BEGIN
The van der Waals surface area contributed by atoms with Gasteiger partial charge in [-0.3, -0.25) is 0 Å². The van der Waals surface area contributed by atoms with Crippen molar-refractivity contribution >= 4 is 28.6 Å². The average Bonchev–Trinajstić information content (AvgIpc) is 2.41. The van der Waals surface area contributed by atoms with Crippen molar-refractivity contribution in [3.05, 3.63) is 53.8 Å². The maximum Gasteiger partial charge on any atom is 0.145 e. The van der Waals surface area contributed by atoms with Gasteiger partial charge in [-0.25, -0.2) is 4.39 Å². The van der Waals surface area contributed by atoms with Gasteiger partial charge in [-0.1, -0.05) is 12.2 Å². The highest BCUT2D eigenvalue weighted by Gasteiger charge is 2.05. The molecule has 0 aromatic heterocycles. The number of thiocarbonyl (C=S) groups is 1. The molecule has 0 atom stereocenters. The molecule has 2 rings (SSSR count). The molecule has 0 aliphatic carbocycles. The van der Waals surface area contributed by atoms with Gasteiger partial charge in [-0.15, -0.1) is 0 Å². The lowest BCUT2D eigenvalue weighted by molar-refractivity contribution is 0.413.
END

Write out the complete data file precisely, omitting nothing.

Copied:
The van der Waals surface area contributed by atoms with Gasteiger partial charge in [-0.3, -0.25) is 0 Å². The van der Waals surface area contributed by atoms with Crippen molar-refractivity contribution >= 4 is 28.6 Å². The average Bonchev–Trinajstić information content (AvgIpc) is 2.41. The van der Waals surface area contributed by atoms with Crippen molar-refractivity contribution in [3.05, 3.63) is 53.8 Å². The maximum Gasteiger partial charge on any atom is 0.145 e. The van der Waals surface area contributed by atoms with Gasteiger partial charge in [-0.25, -0.2) is 4.39 Å². The van der Waals surface area contributed by atoms with Gasteiger partial charge in [-0.1, -0.05) is 12.2 Å². The highest BCUT2D eigenvalue weighted by Gasteiger charge is 2.05. The molecule has 0 aromatic heterocycles. The number of thiocarbonyl (C=S) groups is 1. The molecule has 0 atom stereocenters. The molecule has 2 rings (SSSR count). The molecule has 0 aliphatic carbocycles. The van der Waals surface area contributed by atoms with Gasteiger partial charge in [-0.15, -0.1) is 0 Å². The lowest BCUT2D eigenvalue weighted by molar-refractivity contribution is 0.413.